Teachers and pupils are having to clean classrooms themselves because schools cannot afford to meet the cost of government Covid guidelines, a top union official has warned.
James Bowen, the director of the policy at the NAHT school leaders' union, warned that the expectation that classrooms were cleaned between lesson changeovers has left teachers and school staff with no option but to do the cleaning themselves.
And he warned that even though in many cases school staff and pupils were doing the cleaning themselves, schools were still running up "huge" costs on cleaning materials that will not be reimbursed by the government.
Coronavirus: Teachers cleaning toilets, union survey finds
Mr Bowen highlighted cleaning of schools as an area where meeting the government's guidance for reopening has been a problem for schools.
He said: “The massive challenge for schools in this is where the government guidance recommends that you clean classrooms in between different groups using them.
Coronavirus: The extra cost of cleaning schools
"So in secondary, particularly, it is simply unavoidable in lots of cases to have pupils moving between classrooms.
"But in order to clean between them, you have a relatively narrow window of time.
"In an ideal world, you would have a group of cleaners who were on hand at lesson changeovers going into classrooms to thoroughly clean them before the next group.
"The reality is that this is not possible because no school has the money to employ a team of cleaners so the reality is that what is happening in many cases is that teachers, staff and pupils are being asked to clean workstations themselves.
"I have heard examples where pupils are provided with disinfectant wipes and, as they finish, they wipe down their chair, wipe down their desk and put it in the bin when they go out. Which was just unthinkable six or seven months ago."
Mr Bowen also warned that even with staff cleaning themselves the situation was still proving costly for schools.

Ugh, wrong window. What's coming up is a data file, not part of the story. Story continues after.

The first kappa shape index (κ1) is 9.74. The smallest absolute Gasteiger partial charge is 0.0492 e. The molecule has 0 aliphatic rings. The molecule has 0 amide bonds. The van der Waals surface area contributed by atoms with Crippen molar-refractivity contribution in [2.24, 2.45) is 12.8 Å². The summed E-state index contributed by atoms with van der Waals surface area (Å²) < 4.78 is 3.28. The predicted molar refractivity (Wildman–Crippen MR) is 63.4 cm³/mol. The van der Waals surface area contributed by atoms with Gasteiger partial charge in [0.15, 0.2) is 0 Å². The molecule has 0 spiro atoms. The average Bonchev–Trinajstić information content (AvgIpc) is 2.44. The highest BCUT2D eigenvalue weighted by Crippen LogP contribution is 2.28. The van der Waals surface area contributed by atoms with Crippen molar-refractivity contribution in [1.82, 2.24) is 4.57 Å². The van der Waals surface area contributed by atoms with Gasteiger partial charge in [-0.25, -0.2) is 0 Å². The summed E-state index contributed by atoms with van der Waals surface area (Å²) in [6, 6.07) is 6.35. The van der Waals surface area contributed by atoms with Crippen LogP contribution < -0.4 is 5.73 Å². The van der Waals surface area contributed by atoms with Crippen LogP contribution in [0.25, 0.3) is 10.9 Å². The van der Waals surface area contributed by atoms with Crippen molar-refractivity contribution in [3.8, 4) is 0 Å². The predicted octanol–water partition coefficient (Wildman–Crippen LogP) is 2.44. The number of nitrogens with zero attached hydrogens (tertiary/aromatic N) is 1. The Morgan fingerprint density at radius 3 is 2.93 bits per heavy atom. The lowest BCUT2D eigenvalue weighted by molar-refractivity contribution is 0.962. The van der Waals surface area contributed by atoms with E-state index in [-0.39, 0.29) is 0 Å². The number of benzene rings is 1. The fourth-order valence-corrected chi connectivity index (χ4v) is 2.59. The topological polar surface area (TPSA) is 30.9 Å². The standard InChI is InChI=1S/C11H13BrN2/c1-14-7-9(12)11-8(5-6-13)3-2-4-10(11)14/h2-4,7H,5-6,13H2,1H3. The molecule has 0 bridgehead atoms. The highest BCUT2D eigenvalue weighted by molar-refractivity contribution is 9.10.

He added: "If you are asking staff and pupils to wipe down tables and chairs in between each lesson, the cost of the amount of cloths, cleaning fluids and wipes you are going through is huge.
"It might start off small but if you do that across 35 classrooms five times a day over the course of a term you are going to go through a huge amount of cleaning equipment."
The NAHT has already warned that schools are spending thousands of pounds extra in meeting Covid guidelines.
A survey earlier this month found that in just a few weeks since the beginning of term, schools in England have spent an average of £8,017 on additional costs to minimise the risks of Covid-19, which have included enhanced cleaning supplies, personal protective equipment (PPE) and hand-washing stations.
The union is now calling for these costs to be reimbursed by the government.
Earlier this month, a poll by the NASUWT union also highlighted concerns over school cleaning during the Covid pandemic.
Just over half (56 per cent) of its members who took part in the survey said their school had clear and adequate arrangements in place for enhanced cleaning and 45 per cent said cleaning arrangements in their school relied on staff not employed as cleaners.
The poll also reveals 7 per cent of teachers said they were expected to clean toilets themselves.